The importance of diversity in who you follow on Twitter – and five ideas to prevent echo chamber thinking in the social media age 

You know how they all say that you should follow some people you don’t agree with, or those who have different views to you, on Twitter and Facebook to prevent echo chamber social media issues – you probably should do it 

Echo chambers of social media are a big problem, and contribute to our inability to assess the world around us objectively – they can easily be blamed for the rise of Donald trump, the inaccurate sense of public opinion levels on the Brexit referendum and all sorts of other fun social biases we develop (it’s confirmation bias and we love it – we love to see other people tell us we’re right) this isn’t a new problem in the age of social media – the people we socialise with cause this as well – but it’s easier to resolve through social media 
I come to you with this idea not as an enthusiastic convert – but as someone who took up the challenge last month and for the most part hated it, but sees the benefit in it none the less. 

For contexts sake: Prior to the 1st of September 2016 you could have put good money on the first post on my feed being about atheism, and better money on the post below that being about the lib dems – but after reading some articles about the dangers of echo chamber thinking I took a challenge – I was going to follow 10 blogs on Twitter who held views I completely disagreed with (within ethical reason) 

And so I did – and in all honesty while half the time I was sitting there thinking “What have I done what is all this rubbish” I actually gained a lot – and haven’t unfollowed them as I said I would if it didn’t work out. I have widened my view of society through this process so wanted to give advice in how to undertake this process on social media yourself 

The issue itself may seem self explanatory – but this is advice I would have given myself based on the issues I faced undertaking the process 

  1. Stick with it – No matter how tired you are of the 10th post about the dangers of secularism in the west (from reputable think tanks – not ISIS) and how tired you are of having your own views challenged all the time just stick with it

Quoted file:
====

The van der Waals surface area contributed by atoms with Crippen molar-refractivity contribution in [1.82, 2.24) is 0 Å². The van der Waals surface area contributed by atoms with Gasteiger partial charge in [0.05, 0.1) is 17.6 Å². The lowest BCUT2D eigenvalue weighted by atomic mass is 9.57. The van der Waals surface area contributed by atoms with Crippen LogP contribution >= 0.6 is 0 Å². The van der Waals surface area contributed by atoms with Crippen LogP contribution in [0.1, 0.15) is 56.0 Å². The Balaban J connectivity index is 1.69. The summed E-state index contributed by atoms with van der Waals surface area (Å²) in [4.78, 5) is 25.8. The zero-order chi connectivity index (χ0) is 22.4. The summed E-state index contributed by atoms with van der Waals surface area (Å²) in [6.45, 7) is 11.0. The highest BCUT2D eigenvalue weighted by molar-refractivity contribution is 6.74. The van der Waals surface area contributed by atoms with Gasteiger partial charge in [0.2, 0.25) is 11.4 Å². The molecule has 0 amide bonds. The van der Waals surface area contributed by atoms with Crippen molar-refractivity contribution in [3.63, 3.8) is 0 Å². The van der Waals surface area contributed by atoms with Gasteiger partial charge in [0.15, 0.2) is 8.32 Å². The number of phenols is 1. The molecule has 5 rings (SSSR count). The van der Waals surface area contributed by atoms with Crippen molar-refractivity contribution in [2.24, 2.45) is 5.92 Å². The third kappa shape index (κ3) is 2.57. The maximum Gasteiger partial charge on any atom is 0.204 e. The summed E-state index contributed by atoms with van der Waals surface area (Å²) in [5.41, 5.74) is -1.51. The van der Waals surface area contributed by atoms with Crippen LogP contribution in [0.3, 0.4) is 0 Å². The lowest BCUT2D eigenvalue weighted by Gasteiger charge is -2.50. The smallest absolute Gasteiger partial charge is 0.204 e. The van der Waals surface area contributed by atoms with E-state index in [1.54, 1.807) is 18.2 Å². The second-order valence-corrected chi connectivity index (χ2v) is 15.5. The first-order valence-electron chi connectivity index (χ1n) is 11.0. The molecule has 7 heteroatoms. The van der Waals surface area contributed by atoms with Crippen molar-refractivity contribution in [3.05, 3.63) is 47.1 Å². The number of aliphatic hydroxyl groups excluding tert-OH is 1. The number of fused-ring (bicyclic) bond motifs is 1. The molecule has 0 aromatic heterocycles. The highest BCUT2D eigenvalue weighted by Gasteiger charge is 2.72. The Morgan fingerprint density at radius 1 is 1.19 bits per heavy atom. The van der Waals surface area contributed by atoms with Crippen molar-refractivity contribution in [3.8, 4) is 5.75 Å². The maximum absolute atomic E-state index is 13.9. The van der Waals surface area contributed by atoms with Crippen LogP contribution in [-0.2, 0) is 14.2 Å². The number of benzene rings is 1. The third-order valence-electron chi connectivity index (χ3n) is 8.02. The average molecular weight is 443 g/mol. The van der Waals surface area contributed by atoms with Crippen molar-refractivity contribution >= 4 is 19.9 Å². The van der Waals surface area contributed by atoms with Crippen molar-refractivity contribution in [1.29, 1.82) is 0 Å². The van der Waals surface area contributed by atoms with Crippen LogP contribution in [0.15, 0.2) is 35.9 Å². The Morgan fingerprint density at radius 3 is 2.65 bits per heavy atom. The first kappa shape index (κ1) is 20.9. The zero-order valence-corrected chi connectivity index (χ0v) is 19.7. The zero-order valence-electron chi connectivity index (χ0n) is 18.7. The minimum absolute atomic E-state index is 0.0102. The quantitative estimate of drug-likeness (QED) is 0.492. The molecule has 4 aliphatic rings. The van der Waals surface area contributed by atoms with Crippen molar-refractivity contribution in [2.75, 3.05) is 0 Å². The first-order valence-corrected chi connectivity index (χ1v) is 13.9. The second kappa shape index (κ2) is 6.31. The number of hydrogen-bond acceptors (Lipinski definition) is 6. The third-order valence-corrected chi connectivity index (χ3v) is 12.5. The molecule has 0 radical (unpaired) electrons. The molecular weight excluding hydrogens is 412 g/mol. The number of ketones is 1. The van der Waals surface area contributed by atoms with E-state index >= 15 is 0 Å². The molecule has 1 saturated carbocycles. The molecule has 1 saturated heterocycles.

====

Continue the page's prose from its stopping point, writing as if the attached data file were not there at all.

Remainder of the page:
2. If struggling for ideas try following a newspaper or news source outside of your political affiliation – I follow the spectator now – and I’ve heard all sorts of stories and ideas I wouldn’t have read in the independent 
  3. If an article catches your eye, or makes you want to tear out someone else’s then go for it! – The article, not someone else’s eyes, I have read so many articles which have infuriated me from the tag line, and while my blood pressure hasn’t been helped by the process I have learned a lot, understand ideas I disagree with a lot more, and have great new ammunition for defending my own views!
  4. Read the articles as you would read articles which support your own views – we lose so much in reading other ideas if we automatically approach them with scorn and mistrust, take the leap of faith (and that is the only time I will ever say that on this blog ever) and embrace the new ideas without any baggage 
  5. Read critically – while this may seem like a contradiction to my last point it shouldn’t be if you read articles properly in your day to day life – but it must be said that if you read a lot of articles and ideas which happen to be in your area you become subconsciously better at spotting the biases and common myths in your own belief systems – this is more difficult when reading ideas outside of your normal range so be careful to read critically 

I hope this helps someone – and encourages you to take up the challenge yourself as it’s well worth doing and tells you a lot about yourself in the process. 


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